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Visit: Ackerman
Cancer Center

Traveling in Florida in March (2017), I visited the three currently operating proton therapy centers. Two of them are in Jacksonville, namely the University of Florida and this center, Ackerman Cancer Center .UF is a large, long-established venerable institution, bent on teaching and research and trials. From the point of patients treated, it is among the top centers in the world.

Ackerman, on the other hand, iis much smaller, yet offers a complete array of treatments and technologies, originating from the vision of Dr. Scott Ackerman and his longtime associate Dr. Ryan Perkin (see photos)s. Linda and I were very impressed with out tour of this facility and the time we spent with Aryn Lentz. It is, in fact, the only proton therapy center we know of that was privately funded and is doctor-owned. Bonds? I asked. No, conventional bank financing. Cost? That's proprietary, but I'm guessing about twenty-five million dollars.

One of the reasons many oncologists and radiologists persist in excluding proton therapy is because of the cost of the equipment. They can't afford the technology, so instead, they promote their own modalities.

Ackerman Cancer Center is an exception. They offer both standard radiation and proton therapy. For each new patient they do a comparison to see which modality would be more effective. When I was at Provision, I was impressed by the number of employees it took to operate a proton center. It is even more amazing to me in a private practice such as this, with dosimitrists, social workers, insurance experts, and so many more positions. All cancer centers are filled with people who care. All proton therapy centers praise their sense of community. Since every person has a completely customized treatment plan, personal attention is the name of the game.

That being said, it was the personal approach and the modest scale of the facility that I found most striking. I went to Provision because they have a registry which, when I joined it, guaranteed coverage by Medicare. Here at Ackerman, they are on the same registry, shared with Provision and soon, the proton center in Irving, Texas. That means I could have come here for my treatment. I am perfectly satisfied with Provision, but it would have been an alternative.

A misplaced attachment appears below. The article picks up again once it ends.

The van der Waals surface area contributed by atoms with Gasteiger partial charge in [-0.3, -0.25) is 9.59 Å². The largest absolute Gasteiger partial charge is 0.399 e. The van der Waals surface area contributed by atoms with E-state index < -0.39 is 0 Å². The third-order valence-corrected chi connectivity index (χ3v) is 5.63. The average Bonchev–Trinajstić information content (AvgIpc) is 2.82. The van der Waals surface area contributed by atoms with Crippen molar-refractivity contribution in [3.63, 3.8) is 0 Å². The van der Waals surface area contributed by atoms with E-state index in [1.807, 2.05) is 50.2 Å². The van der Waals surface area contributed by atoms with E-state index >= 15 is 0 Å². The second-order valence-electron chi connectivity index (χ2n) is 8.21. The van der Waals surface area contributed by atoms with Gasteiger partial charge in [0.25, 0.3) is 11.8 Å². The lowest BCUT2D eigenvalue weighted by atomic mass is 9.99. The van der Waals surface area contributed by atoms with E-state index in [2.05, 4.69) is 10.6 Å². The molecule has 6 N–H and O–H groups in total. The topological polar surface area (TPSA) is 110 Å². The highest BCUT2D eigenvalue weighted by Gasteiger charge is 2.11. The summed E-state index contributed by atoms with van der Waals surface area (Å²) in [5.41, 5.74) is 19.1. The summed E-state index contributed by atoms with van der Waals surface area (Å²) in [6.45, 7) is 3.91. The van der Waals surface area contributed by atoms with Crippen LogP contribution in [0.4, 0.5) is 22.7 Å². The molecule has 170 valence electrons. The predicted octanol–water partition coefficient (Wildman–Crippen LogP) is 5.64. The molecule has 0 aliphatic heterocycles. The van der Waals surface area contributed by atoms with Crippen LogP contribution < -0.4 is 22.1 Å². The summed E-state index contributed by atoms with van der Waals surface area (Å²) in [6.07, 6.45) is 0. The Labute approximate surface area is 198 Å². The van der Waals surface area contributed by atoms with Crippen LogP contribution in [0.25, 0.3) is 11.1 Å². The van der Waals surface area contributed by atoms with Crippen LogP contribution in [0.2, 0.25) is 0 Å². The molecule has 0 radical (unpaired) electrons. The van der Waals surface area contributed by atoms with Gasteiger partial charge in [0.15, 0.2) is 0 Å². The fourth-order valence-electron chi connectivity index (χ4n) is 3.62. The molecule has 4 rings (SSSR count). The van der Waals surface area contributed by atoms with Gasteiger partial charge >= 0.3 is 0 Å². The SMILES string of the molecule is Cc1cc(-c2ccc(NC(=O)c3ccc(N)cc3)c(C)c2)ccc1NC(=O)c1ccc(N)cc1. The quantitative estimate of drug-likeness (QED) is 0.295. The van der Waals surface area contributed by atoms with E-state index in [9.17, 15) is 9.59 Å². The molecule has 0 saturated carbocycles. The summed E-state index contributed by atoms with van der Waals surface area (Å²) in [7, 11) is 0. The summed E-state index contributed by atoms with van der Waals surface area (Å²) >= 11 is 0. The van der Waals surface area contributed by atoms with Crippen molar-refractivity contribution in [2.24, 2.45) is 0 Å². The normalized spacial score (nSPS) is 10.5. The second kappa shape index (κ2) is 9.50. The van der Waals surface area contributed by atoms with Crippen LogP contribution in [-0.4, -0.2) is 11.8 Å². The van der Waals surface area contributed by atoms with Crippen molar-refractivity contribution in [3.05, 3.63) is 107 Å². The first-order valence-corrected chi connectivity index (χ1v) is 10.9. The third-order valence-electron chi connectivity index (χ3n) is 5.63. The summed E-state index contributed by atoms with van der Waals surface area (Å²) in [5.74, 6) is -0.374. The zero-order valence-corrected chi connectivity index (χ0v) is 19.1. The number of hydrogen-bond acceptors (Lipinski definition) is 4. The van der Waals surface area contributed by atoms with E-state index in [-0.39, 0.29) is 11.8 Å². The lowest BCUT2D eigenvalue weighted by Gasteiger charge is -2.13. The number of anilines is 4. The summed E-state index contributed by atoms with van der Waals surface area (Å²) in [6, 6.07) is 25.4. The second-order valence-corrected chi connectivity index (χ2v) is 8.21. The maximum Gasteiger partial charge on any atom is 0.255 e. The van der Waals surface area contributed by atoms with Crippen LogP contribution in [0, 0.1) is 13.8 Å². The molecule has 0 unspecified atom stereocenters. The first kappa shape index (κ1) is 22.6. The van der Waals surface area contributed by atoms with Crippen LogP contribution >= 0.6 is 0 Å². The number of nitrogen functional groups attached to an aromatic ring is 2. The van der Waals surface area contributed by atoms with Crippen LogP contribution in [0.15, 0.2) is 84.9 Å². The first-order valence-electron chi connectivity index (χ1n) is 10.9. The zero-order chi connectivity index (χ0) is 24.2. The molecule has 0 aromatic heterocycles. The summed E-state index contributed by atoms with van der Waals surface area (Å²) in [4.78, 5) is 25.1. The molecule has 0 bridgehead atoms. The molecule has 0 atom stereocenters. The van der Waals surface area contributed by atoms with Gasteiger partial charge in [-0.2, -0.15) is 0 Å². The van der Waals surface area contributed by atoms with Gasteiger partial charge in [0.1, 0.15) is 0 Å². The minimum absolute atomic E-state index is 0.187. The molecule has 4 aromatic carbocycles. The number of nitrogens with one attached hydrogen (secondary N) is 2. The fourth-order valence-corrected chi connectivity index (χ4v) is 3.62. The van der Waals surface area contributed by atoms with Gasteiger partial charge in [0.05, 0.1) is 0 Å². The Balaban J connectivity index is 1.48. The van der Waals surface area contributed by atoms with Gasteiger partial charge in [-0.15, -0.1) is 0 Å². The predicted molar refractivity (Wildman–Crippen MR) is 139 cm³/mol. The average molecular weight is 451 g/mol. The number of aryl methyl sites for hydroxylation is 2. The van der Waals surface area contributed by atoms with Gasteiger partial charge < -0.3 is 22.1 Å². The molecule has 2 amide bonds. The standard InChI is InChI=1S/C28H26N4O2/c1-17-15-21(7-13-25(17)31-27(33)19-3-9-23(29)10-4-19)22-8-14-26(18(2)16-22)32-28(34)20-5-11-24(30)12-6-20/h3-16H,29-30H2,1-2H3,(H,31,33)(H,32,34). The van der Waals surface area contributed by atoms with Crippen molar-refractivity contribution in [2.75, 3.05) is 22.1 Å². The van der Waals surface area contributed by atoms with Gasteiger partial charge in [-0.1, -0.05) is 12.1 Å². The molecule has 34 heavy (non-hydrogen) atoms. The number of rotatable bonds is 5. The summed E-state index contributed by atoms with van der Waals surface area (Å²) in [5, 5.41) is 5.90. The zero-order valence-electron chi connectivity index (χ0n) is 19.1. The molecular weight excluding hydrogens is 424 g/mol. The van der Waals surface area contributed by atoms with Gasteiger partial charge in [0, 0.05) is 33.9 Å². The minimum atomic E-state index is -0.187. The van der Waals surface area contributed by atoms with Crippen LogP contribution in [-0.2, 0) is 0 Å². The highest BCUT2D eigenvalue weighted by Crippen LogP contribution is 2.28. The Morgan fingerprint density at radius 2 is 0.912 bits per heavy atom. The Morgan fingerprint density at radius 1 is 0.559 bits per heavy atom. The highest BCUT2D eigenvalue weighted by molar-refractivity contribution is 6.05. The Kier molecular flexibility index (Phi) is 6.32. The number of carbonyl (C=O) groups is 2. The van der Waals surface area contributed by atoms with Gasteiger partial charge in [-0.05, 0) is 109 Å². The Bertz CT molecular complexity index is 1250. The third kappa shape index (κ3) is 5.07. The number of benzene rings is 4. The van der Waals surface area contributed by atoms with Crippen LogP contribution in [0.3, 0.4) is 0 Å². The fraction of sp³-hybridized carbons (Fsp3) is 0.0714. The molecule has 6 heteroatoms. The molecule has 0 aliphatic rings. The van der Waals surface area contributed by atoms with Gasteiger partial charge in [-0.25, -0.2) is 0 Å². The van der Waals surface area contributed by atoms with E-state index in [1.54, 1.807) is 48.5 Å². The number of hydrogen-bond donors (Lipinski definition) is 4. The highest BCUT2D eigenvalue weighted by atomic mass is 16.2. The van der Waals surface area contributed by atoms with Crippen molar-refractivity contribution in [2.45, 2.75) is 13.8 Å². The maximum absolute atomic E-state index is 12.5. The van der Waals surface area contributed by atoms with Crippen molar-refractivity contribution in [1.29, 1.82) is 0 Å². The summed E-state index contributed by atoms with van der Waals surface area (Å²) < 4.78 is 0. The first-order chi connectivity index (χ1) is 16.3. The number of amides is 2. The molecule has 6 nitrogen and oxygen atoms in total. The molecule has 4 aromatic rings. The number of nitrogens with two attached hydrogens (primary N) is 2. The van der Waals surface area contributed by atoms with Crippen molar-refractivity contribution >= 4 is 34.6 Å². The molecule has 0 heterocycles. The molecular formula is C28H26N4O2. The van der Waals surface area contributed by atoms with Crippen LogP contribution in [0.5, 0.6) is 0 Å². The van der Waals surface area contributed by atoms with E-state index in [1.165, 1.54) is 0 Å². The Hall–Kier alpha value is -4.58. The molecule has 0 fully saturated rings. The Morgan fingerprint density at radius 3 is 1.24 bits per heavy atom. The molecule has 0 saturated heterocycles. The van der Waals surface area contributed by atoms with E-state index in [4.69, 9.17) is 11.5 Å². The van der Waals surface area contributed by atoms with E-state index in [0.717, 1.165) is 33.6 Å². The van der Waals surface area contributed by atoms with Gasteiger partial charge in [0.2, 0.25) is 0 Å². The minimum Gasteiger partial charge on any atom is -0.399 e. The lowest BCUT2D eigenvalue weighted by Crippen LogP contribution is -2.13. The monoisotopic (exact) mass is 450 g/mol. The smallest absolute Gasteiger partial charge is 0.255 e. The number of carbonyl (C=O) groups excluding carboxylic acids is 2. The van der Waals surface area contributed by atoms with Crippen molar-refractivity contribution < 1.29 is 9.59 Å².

The building itself is physically very beautiful, with vibrant colors and lovely artwork. I would recommend this facility wholeheartedly except for one drawback. They do not have pencil beam scanning. Even the most recent installations of the Mevion S250 (photo left) do not have pencil beam scanning capability. That is a very important improvement in the accuracy and capability of proton therapy. The result is still excellent, but somewhat less than it could be (98% success rate vs. 99%). Virtually all equipment installed at new proton centers in the past few years includes pencil beam capability, except for Mevion. They are working on making that upgrade, soon to install one in Georgetown (Washington D.C.). If that goes well, then Ackerman will add another treatment room and build an addition for a second Mevion S250 with pencil beam capability. This is also true for the proton therapy center at Orlando Health in Orlando, which also has a Mevion S250 and also is awaiting a second installation.

I'm getting a bit off on a tangent here, but there are other choices than the Mevion S250. IBA is the leading maker of proton equipment (from Belgium) and they have a ProteusOne single gantry system that does have pencil beam ability. ProNova is a company in Tennessee (sister to Provision) that is making the latest updated equipment. I would think Mevion would be at a serious disadvantage, yet they seem to sell their equipment.

Most centers have a Wednesday lunch for future, current, and past proton patients. Here at Ackerman, they have kicked that up a notch, making it dinner on Friday evening. For anyone interested in proton therapy, that would be a perfect event to attend, seeing the building, meeting some of the staff, and talking to current and past patients. They all their graduates the BEAM Team, with the first word being an acronym for Bravely Educating and Monitoring. Rather than ringing a bell at the end of their treatment, the patients receive a very lovely momento (see photo).

I was told that with their one treatment room they treat from forty to forty-five patients a day. That is very efficient (roughly one every twenty minutes). Being smaller than many of the large institutional medical centers, they also rely on the National Association for Proton Therapy for some of their input, such as getting answers to insurance questions and procedures. It allows them to interact with other proton centers, comparing notes and sharing information. Here is a link to that organization: NAPT. Here's a link to Ackerman Cancer Center.